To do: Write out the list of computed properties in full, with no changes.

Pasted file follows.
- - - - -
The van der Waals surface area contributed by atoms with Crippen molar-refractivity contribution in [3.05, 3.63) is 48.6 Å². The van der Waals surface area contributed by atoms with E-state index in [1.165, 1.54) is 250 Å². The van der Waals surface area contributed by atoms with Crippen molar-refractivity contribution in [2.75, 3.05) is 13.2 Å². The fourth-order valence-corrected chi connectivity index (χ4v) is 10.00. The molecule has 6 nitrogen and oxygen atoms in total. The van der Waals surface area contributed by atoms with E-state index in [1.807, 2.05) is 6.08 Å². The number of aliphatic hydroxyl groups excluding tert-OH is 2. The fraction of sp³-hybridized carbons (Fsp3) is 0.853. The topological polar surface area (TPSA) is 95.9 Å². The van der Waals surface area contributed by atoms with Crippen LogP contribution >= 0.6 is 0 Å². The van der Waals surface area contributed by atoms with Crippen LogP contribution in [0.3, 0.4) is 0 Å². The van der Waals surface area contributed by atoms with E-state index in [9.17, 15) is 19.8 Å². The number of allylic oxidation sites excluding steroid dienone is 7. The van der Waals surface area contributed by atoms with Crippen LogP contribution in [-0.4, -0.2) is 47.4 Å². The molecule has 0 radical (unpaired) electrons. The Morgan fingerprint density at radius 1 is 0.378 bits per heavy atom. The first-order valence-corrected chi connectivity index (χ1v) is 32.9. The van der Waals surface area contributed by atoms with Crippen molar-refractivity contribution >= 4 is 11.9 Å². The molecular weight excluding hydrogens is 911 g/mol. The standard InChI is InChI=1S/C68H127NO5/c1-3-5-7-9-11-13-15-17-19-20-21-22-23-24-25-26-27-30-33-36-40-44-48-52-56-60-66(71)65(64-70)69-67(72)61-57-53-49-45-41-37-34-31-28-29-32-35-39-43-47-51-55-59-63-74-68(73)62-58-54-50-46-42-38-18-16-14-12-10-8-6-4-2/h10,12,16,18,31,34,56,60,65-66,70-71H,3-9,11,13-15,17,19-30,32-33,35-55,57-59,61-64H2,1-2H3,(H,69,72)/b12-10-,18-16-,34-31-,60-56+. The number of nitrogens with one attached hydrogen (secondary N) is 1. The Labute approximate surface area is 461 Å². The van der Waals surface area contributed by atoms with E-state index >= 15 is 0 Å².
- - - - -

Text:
The van der Waals surface area contributed by atoms with Crippen molar-refractivity contribution in [3.05, 3.63) is 48.6 Å². The van der Waals surface area contributed by atoms with E-state index in [1.165, 1.54) is 250 Å². The van der Waals surface area contributed by atoms with Crippen molar-refractivity contribution in [2.75, 3.05) is 13.2 Å². The fourth-order valence-corrected chi connectivity index (χ4v) is 10.00. The molecule has 6 nitrogen and oxygen atoms in total. The van der Waals surface area contributed by atoms with E-state index in [1.807, 2.05) is 6.08 Å². The number of aliphatic hydroxyl groups excluding tert-OH is 2. The fraction of sp³-hybridized carbons (Fsp3) is 0.853. The topological polar surface area (TPSA) is 95.9 Å². The van der Waals surface area contributed by atoms with Crippen LogP contribution >= 0.6 is 0 Å². The van der Waals surface area contributed by atoms with Crippen LogP contribution in [0.3, 0.4) is 0 Å². The van der Waals surface area contributed by atoms with E-state index in [9.17, 15) is 19.8 Å². The number of allylic oxidation sites excluding steroid dienone is 7. The van der Waals surface area contributed by atoms with Crippen LogP contribution in [-0.4, -0.2) is 47.4 Å². The molecule has 0 radical (unpaired) electrons. The Morgan fingerprint density at radius 1 is 0.378 bits per heavy atom. The first-order valence-corrected chi connectivity index (χ1v) is 32.9. The van der Waals surface area contributed by atoms with Crippen molar-refractivity contribution >= 4 is 11.9 Å². The molecular weight excluding hydrogens is 911 g/mol. The standard InChI is InChI=1S/C68H127NO5/c1-3-5-7-9-11-13-15-17-19-20-21-22-23-24-25-26-27-30-33-36-40-44-48-52-56-60-66(71)65(64-70)69-67(72)61-57-53-49-45-41-37-34-31-28-29-32-35-39-43-47-51-55-59-63-74-68(73)62-58-54-50-46-42-38-18-16-14-12-10-8-6-4-2/h10,12,16,18,31,34,56,60,65-66,70-71H,3-9,11,13-15,17,19-30,32-33,35-55,57-59,61-64H2,1-2H3,(H,69,72)/b12-10-,18-16-,34-31-,60-56+. The number of nitrogens with one attached hydrogen (secondary N) is 1. The Labute approximate surface area is 461 Å². The van der Waals surface area contributed by atoms with E-state index >= 15 is 0 Å².